Sudden idiopathic unilateral loss of vestibular function without other signs or symptoms is called acute vestibular neuritis. It has been suggested that reactivation of human herpes simplex virus 1 could cause vestibular neuritis, Bell palsy, and sudden unilateral hearing loss. Enhancement of the facial nerve on gadolinium-enhanced magnetic resonance imaging (MRI) is a common finding in Bell palsy, but enhancement of the vestibular nerve has never been reported in acute vestibular neuritis. We present 2 consecutive cases of acute vestibular neuritis where high-field-strength MRI (3.0 T) with high-dose (0.3 mmol/kg of body weight) gadolinium–pentetic acid showed isolated enhancement of the vestibular nerve on the affected side only. These findings support the hypothesis of a viral and inflammatory cause of acute vestibular neuritis and might have implications for its treatment.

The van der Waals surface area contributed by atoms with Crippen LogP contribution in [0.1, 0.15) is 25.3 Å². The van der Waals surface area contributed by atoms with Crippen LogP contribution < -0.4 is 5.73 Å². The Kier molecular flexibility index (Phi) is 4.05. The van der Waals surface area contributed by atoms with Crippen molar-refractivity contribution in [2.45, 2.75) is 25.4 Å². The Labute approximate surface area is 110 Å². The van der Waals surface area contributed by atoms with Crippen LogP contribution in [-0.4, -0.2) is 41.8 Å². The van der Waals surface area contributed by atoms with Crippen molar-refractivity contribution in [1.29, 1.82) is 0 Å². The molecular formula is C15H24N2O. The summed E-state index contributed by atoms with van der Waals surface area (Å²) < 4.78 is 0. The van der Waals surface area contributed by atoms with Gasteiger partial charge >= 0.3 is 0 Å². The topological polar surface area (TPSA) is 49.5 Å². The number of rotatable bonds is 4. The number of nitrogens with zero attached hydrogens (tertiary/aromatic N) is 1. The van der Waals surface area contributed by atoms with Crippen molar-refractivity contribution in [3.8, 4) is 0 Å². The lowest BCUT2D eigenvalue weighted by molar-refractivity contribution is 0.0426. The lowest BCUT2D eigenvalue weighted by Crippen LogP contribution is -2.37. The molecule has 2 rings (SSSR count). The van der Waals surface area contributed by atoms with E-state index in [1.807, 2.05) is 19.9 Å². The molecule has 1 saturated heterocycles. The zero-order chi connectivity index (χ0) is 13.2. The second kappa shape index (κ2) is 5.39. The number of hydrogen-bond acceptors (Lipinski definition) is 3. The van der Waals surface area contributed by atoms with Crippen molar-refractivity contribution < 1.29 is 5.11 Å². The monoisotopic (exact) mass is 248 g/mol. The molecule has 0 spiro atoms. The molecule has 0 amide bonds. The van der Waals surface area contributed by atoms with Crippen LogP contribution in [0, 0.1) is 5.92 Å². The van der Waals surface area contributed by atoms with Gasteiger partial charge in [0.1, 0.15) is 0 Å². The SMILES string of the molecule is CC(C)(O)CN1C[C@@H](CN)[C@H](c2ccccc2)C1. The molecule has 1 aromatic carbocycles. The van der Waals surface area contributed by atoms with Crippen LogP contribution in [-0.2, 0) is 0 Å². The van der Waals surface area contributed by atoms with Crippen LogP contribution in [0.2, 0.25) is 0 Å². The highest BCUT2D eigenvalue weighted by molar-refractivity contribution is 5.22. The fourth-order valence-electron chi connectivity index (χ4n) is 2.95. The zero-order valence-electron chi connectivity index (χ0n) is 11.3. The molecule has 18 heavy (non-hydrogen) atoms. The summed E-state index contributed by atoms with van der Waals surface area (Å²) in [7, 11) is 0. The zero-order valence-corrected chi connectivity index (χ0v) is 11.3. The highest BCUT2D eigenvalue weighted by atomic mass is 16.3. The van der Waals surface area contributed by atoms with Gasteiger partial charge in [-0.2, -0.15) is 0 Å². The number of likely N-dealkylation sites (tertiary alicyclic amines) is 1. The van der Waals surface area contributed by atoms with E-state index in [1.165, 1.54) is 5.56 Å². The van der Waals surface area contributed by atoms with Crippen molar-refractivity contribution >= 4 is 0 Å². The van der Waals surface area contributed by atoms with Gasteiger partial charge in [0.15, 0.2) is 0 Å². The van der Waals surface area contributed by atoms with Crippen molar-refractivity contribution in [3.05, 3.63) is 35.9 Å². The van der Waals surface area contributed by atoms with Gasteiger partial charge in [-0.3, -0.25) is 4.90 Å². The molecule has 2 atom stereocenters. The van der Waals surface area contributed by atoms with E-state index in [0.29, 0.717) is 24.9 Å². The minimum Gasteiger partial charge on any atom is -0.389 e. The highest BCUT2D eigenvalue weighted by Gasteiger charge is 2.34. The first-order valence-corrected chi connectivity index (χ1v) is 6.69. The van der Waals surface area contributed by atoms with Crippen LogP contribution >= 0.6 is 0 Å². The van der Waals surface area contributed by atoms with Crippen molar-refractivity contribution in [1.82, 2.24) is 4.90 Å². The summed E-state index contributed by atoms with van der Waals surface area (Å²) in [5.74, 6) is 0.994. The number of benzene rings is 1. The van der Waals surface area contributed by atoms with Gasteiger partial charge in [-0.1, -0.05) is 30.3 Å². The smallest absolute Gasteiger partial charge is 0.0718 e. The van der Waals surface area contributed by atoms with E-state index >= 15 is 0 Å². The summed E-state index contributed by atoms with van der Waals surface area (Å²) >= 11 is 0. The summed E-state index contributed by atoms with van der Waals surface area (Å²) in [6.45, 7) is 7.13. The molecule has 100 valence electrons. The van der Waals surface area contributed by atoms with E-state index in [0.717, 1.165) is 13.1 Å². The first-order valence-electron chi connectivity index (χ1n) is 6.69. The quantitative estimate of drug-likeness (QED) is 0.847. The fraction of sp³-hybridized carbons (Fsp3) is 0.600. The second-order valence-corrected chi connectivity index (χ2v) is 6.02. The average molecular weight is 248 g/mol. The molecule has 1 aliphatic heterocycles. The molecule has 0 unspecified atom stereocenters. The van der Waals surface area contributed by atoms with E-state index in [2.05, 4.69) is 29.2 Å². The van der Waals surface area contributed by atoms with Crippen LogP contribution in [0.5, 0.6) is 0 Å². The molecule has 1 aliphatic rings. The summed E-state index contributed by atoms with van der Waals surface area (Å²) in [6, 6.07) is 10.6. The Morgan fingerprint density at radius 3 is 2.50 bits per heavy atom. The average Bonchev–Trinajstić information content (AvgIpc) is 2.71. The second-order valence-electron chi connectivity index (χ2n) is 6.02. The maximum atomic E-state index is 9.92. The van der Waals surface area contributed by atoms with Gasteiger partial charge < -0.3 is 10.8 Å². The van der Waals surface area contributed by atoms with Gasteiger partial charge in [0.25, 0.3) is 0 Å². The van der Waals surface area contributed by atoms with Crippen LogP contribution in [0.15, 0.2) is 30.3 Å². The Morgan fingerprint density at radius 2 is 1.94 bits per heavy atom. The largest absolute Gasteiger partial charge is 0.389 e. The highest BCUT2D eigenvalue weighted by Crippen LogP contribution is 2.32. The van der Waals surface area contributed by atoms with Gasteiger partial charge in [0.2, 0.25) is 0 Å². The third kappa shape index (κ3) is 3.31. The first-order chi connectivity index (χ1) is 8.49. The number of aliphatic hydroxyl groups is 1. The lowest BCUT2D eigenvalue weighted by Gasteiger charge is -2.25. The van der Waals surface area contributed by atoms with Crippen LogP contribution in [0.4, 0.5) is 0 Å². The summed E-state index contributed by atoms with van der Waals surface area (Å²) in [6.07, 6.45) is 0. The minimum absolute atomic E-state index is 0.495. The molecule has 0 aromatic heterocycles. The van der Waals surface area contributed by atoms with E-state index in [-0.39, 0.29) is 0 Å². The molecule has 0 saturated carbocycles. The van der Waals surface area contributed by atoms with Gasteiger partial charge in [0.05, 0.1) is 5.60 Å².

Karlberg M, Annertz M, Magnusson M. Acute Vestibular Neuritis Visualized by 3-T Magnetic Resonance Imaging With High-Dose Gadolinium. Arch Otolaryngol Head Neck Surg. 2004;130(2):229–232. doi:10.1001/archotol.130.2.229
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